Posts from the ‘Visual Literacy’ Category

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Exhibiting at the Tetley

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I received a lot of good feedback from people who had seen my piece on display, complimenting me on my illustrations as well as the overall pattern itself.
It felt really good to exhibit my work outside of uni and have it open to members of the public, definitely a proud moment seeing my work finished and on display and I feel quite privileged to have had the opportunity to show my work in the Tetley. Though it was interesting to see my work in such a contemporary space,  I feel as though it worked well in that environment as it needed little explanation and I felt it had complimented its surroundings due to the traditional nature of my piece

Crit Feedback

After all the stress and delays I was able to print and have my full wallpaper piece that I would exhibit ready in time for the final crit with my peers.

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I was happy with the feedback I received, everyone seemed to like the piece as well as understand the message behind it and pick up on the style I was aiming for as well as noticing that up close there was more to it than how it appears from afar, and so from this positive feedback I could see that I’d been able to achieve what I had hoped, as well as being happy with it myself, I didn’t feel as though any changes to it were necessary.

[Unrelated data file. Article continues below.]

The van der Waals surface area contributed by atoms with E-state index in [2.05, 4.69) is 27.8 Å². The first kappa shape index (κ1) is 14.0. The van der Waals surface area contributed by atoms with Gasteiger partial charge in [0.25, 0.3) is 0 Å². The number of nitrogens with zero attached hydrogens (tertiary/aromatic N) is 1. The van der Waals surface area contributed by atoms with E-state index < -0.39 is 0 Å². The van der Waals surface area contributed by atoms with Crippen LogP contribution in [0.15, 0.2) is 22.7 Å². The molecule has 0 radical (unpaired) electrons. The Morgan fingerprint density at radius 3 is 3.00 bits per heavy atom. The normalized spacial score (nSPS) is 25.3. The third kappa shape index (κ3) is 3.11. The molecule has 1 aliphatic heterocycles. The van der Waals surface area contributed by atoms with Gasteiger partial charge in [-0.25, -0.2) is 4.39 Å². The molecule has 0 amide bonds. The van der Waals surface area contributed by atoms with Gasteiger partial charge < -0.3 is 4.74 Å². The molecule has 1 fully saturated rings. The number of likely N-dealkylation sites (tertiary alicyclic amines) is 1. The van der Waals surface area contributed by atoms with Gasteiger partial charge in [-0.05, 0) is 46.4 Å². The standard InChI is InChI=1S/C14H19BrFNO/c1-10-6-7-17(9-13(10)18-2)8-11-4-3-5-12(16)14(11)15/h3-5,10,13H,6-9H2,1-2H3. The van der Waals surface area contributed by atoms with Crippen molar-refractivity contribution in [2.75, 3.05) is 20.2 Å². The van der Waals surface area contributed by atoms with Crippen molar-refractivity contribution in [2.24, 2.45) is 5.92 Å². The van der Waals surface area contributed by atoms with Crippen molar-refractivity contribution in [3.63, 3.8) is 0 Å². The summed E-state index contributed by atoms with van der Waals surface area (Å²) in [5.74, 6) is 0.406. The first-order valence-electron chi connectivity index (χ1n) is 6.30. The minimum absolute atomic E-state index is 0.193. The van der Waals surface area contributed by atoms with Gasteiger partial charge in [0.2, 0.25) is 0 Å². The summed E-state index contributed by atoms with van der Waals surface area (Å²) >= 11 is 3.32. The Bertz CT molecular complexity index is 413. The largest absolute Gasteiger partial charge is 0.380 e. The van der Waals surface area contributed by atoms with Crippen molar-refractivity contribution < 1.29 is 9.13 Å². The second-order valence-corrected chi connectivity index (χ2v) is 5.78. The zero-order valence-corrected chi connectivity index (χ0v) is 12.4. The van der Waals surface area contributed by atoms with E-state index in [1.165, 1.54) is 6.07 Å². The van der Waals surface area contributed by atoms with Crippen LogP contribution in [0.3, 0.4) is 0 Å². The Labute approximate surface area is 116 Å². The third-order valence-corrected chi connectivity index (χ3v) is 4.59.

Screen Printing the pattern

Before I could print I got myself down to Scrap(http://www.scrapstuff.co.uk/), and got hold of a roll of reclaimed paper, as I did not want to be wasting paper during this project as it would make me a complete hypocrite and void what I was trying to represent with my illustrations. I have never used scrap before, but it was a lovely discovery, a place full of possibilities and things just waiting to get used.

I had tried to get into the print room several times, but with no luck as they were always full, and when asking about being inducted through the repeat pattern process i was dismissed and told that it was something that would be done as a class… this posed some problems for me, but I’m not one to accept defeat that easily and thanks to Marianne I was able to get hold of a screen from our wonderful VisCom department… though this screen was smaller than I was wanting to work with, I scaled my image down to fit within the frame, and managed to get down to the Rossington street print room in time for drop in with the hopes of exposing there…

It was not my day however and they didn’t have a trough small enough for the screen to coat it in preparation for exposure… just another set back I didn’t need, so the next day I managed to hop into Blenheim print room and get it exposed so that I could set up printing at home.